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Thomas Jefferson, landscape architect. Part IV: Washington

East Capitol Street, Washington.

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By now we know that the 45th president of the US is not somebody who is going to spend a whole lot of attention to the relation between state and landscape. Still, there remains much to learn from the landscape architect/president. The development of the nation’s capital shows how the versatility of landscape—unlike the firmness of architecture—allows for a unification of conflicting political ideals.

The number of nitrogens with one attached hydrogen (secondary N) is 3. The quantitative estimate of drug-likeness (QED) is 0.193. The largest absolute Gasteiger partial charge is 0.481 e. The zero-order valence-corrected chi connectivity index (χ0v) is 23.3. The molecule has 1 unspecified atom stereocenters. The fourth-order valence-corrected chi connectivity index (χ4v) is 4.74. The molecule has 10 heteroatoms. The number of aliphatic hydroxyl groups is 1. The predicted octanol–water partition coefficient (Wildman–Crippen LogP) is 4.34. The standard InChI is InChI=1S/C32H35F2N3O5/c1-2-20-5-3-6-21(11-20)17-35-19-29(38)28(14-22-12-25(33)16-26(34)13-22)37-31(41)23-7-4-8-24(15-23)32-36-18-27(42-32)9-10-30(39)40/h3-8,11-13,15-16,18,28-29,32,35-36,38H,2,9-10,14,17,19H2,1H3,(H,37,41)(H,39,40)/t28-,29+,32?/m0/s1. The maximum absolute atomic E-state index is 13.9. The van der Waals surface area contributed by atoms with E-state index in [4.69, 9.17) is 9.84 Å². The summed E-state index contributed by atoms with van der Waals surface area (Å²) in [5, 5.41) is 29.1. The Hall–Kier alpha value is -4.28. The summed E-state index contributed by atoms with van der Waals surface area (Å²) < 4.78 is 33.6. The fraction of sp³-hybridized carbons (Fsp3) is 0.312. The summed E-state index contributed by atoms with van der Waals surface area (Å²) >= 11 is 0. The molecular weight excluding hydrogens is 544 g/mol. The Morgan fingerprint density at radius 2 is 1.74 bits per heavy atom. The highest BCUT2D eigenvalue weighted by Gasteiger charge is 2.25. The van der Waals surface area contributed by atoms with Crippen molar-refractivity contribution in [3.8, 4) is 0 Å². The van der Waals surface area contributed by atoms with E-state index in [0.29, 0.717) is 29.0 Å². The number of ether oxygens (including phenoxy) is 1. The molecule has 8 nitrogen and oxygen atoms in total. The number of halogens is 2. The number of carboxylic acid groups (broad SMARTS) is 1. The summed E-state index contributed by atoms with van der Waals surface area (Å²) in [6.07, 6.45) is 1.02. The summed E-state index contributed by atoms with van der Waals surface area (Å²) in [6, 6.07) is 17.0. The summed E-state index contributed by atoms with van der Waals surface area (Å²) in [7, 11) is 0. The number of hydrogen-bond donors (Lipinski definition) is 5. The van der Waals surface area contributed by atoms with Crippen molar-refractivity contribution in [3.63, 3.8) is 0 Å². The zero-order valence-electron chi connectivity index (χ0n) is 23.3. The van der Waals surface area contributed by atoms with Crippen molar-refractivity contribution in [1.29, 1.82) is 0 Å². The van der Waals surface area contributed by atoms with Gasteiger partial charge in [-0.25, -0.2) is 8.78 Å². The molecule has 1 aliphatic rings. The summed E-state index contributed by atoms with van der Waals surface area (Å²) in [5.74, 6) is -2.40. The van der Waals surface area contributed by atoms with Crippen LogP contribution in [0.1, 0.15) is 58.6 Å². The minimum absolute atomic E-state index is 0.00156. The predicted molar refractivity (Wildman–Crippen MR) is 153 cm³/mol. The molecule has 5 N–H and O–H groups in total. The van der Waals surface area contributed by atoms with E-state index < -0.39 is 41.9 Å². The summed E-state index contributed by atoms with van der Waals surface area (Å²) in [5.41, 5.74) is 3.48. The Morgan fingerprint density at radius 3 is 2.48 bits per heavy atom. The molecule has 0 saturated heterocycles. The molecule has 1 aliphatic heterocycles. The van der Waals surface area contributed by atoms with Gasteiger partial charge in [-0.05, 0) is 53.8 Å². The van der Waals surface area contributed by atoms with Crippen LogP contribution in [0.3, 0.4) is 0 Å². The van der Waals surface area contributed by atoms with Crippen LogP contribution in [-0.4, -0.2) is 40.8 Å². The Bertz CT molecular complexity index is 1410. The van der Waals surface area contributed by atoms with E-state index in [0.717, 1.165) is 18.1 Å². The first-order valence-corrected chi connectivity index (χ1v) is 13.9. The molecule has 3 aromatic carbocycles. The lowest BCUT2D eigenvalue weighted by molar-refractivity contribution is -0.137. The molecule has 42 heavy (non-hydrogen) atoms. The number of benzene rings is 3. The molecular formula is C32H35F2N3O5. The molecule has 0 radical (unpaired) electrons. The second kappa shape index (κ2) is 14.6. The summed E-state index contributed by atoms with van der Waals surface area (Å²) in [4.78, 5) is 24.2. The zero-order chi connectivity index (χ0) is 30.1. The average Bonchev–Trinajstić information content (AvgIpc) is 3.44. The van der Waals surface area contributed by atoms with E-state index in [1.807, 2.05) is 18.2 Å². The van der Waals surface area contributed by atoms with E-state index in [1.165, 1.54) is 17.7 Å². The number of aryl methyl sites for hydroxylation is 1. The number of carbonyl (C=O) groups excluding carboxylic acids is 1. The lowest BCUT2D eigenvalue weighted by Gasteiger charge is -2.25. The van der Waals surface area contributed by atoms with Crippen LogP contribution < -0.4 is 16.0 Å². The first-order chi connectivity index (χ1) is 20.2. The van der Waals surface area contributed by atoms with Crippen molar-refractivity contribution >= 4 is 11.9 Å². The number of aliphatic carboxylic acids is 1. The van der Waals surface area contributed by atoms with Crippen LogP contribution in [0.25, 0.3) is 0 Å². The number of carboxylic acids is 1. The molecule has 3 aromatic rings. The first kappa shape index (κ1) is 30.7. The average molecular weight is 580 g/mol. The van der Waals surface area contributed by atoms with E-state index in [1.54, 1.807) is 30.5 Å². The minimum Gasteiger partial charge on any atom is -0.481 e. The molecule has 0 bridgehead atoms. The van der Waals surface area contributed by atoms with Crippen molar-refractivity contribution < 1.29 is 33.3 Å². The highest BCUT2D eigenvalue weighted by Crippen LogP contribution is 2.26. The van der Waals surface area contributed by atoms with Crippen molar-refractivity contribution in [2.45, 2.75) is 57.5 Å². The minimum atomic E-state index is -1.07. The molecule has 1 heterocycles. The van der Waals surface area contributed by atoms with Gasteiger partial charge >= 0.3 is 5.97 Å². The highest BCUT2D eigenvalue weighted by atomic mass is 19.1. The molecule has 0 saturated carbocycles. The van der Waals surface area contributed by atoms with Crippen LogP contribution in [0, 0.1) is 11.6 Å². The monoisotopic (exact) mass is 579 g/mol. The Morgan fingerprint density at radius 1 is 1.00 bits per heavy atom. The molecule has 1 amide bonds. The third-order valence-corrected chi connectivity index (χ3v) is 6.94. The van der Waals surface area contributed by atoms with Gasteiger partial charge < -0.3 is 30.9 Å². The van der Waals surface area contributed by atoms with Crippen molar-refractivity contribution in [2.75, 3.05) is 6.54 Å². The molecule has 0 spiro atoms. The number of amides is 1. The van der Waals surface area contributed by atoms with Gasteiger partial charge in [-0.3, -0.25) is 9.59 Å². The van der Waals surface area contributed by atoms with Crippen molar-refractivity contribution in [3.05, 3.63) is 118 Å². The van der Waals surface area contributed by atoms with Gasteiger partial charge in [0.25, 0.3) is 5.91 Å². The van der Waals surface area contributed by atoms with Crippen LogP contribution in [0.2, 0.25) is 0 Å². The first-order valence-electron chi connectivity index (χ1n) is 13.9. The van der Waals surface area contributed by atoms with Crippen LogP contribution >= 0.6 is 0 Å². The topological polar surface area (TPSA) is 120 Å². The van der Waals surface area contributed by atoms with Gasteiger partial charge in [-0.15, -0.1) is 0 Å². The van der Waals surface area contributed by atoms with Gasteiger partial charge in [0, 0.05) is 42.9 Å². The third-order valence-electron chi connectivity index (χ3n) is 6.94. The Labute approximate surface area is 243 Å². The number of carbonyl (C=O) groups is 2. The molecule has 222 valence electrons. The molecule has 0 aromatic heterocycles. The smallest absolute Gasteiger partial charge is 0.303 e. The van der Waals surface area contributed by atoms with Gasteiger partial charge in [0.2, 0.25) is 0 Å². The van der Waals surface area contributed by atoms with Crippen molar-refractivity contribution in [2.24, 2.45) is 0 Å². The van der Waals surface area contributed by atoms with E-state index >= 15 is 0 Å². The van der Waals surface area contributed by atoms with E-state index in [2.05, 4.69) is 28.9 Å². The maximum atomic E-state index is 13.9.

For 26 years of his life, Jefferson’s energies were devoted to promoting and perfecting the new capital. Repugnant as the evils of city life were to him, he must have made a great concession in his anti-urban philosophy to devote so much time to creating the national capital. During the summer of 1790—while George Washington was the first president—two issues paralysed Congress: the future location of the nation’s capital and the question of how America’s finances and debts should be handled, “two of the most irritating questions,” as Jefferson remarked. With great effort, spending years of careful politics, he managed to broker a deal combining the two, by exchanging the south’s acceptance to pay for a larger part of the debts, for a favourable location of the new capital: on the Potomac River along the Maryland and Virginia border, far away from the commercial and urban centres, and thus expressing the vision of the United States as an agrarian republic.